Previously, I have blogged on the Sheehan case and its oral argument before the United States Supreme Court. Yesterday, the United States Supreme Court came down with the decision in this case, which can be found here:

As expected, they decided with respect to the ADA matter, that the writ of certiorari had been improvidently granted. That is, the issue of how title II of the ADA might apply to arrests is not answered or even addressed. Justice Alito noted that how the ADA applies to arrests is an important question and one that would benefit from briefing and adversarial presentation. However, the way the case got argued before the court, all of the parties believed that the ADA did apply to arrests. Accordingly, it was imprudent to decide the question.

The court also noted that all the parties agree that a public entity can be held vicariously liable for money damages for violating title II of the ADA for the purposeful or deliberately indifferent conduct of its employees, but that is a point of law that has never been decided by the Supreme Court as to whether that is correct and the court declined to do so in the absence of adversarial briefing.

They did decide to address the question of whether the officers could claim qualified immunity for violating the fourth amendment. The Supreme Court held in a decision by Justice Alito that the law in the area is so uncertain with respect to how police officers needed to behave given the facts of this case, that therefore, it was proper to grant the police officers qualified immunity. For qualified immunity to be waived, the law would have to be crystal clear so that the police would know how to conform their conduct, which wasn’t the case here. Also, the police acted reasonably under the circumstances with respect to fourth amendment jurisprudence.

Justice Scalia and Justice Kagan concurred and dissented. They concurred that the court was correct to dismiss the ADA question as being improvidently granted. They go further and accused the City and County of San Francisco of bait and switch. That is, setting up the system so that the court would grant certiorari and then switching it once the court grants it. These two Justices say that such a practice should not be encouraged and that by deciding the second issue they have given a victory to the City and County of San Francisco despite their engaging in inappropriate practices before the United States Supreme Court. Accordingly, they would have dismissed the second question as being improvidently granted as well so as to avoid being snookered and to deter future snookering.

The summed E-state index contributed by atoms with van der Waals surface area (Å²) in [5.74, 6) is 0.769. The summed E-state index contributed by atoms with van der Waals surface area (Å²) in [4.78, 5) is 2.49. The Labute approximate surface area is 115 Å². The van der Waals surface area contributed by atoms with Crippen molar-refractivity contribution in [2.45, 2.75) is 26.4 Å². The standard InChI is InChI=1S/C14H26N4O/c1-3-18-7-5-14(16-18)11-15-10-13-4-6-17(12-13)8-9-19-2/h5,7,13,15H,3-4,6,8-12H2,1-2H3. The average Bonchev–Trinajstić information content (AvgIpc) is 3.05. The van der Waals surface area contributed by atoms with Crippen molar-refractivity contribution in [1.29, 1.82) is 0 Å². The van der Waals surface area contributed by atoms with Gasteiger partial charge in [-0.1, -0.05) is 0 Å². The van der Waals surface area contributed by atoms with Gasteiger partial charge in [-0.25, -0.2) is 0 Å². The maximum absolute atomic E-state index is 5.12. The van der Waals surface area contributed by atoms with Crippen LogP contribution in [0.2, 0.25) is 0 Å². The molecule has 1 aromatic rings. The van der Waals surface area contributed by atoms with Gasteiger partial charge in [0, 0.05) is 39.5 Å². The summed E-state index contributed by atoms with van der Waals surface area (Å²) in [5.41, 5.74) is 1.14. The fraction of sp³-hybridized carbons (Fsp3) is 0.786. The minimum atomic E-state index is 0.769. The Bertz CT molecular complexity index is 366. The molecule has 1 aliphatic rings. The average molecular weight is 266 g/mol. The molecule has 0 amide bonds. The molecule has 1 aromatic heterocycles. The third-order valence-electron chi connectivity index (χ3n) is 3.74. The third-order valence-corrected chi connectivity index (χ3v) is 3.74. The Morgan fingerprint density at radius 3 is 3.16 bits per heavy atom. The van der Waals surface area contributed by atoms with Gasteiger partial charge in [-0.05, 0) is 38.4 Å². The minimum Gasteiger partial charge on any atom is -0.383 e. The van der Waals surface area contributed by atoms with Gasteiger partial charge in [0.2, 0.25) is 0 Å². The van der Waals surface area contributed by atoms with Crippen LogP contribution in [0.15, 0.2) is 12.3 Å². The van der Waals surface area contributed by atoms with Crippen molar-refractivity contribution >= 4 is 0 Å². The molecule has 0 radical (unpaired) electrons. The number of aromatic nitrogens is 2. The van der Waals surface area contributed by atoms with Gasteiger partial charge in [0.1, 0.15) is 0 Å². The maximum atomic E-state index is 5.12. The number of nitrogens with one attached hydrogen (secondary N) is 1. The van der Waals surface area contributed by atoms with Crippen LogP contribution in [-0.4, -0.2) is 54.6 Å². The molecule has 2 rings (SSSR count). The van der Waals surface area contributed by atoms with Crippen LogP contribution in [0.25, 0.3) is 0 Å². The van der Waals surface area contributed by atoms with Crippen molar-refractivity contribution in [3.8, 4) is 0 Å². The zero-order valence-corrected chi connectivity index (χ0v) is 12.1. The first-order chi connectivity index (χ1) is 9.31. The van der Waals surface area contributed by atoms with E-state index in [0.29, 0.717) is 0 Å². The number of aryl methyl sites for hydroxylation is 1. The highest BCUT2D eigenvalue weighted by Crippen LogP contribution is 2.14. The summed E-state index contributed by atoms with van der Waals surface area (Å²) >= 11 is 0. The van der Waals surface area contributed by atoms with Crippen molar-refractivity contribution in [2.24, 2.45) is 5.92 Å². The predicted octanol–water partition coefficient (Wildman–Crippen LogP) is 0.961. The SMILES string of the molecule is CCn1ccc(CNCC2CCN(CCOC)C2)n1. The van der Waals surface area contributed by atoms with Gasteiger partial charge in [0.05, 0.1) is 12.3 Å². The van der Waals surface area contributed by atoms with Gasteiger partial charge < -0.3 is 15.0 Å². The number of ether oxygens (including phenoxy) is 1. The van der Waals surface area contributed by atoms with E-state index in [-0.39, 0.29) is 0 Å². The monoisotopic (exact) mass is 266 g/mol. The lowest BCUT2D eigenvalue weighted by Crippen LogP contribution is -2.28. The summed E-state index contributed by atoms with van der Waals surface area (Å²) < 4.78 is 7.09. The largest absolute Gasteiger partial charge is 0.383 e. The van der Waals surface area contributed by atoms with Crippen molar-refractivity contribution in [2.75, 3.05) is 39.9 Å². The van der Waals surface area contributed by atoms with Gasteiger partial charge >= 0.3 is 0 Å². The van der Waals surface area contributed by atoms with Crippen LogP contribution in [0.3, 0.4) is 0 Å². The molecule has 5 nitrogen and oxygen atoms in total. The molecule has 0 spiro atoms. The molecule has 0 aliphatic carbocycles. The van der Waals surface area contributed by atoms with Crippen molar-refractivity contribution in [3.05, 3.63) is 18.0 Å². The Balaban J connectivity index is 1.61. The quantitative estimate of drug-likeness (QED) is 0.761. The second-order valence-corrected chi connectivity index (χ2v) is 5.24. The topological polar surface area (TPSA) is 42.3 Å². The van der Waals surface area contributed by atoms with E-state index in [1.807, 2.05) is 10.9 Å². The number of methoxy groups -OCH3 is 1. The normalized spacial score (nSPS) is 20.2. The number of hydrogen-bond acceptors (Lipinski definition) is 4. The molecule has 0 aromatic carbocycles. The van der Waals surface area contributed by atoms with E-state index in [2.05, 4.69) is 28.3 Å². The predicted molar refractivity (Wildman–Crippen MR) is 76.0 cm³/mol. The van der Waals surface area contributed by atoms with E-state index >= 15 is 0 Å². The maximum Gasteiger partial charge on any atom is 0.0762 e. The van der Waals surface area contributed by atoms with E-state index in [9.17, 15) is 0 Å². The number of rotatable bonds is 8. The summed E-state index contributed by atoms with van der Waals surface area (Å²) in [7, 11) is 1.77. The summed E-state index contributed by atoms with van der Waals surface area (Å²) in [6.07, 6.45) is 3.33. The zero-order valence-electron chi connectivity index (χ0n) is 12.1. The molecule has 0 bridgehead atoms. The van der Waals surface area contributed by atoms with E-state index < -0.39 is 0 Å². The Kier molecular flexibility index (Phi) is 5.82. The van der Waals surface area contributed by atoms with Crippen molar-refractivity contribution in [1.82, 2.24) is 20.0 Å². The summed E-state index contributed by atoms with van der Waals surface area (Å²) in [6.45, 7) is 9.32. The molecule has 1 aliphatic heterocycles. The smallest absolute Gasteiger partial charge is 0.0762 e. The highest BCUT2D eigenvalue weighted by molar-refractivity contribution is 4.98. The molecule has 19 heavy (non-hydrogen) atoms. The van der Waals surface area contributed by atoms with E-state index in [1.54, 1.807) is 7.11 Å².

Importantly, they note that the City and County of San Francisco will still be subject to liability under the ADA if the trial court determines that the facts demanded accommodation because the Court of Appeals vacated the District Court’s judgment that the ADA was inapplicable to police arrests of violent and nondisabled persons, and remanded for the accommodation determination.

Takeaways:

1. With respect to the fourth amendment, the police officers behaved reasonably in this case, and the police officers were allowed to exercise qualified immunity because of the uncertainty in the law at the time of their behavior, which uncertainty still remains after this decision.

2. The court leaves open the question of whether a public entity can be vicariously liable for damages under title II for the purposeful or deliberately indifferent conduct of its employees. One would think that the answer would be yes, since title II is tied into the Rehabilitation Act with respect to remedies, and under the Rehabilitation Act, vicarious liability does exist as noted in this blog entry .

3. Since the first question was improvidently granted and the Ninth Circuit vacated the District Court’s judgment that the ADA was inapplicable to police arrest of violent and disabled persons, the ADA case and San Francisco’s liability for ADA violations remain very much alive. San Francisco got a lot of heat for pursuing the case at the Supreme Court, and one wonders what that means with respect to fully defending the ADA suit in the District Court. One also wonders if the switch at the Supreme Court was not a result of that heat rather than something more nefarious as suggested by the dissenters.

3 Responses to City and County of San Francisco, California v. Sheehan Decided

[…] that the decision “drew one of the strangest 5-4 lineups I’ve ever seen.” And at his Understanding the Americans with Disabilities Act blog, William Goren has three “takeaways” from the decision in City and County of San Francisco v. […]

It will be very interesting to see how a trial court jury would view the application of Title II. It is understandable for courts to be reluctant to “second guess” officers in the during an arrest. Training relating to interacting with a person with a disability is essential.

In the, “1991 Title II Regulations Preamble and Section-by-Section Analysis” of §35.130 General Prohibitions Against Discrimination, the DoJ made clear its view on training:

“The general regulatory obligation to modify policies, practices, or procedures requires law enforcement to make changes in policies that result in discriminatory arrests or abuse of individuals with disabilities. Under this section law enforcement personnel would be required to make appropriate efforts to determine whether perceived strange or disruptive behavior or unconsciousness is the result of a disability…”

Law enforcement agencies should take this decision as a cautionary tale and review their policies and procedures as required by the self evaluation provisions of the ADA (§ 35.105 Self evaluation ). These provisions were not affected by the ADAAA.

Leave a Reply

Your email address will not be published. Required fields are marked *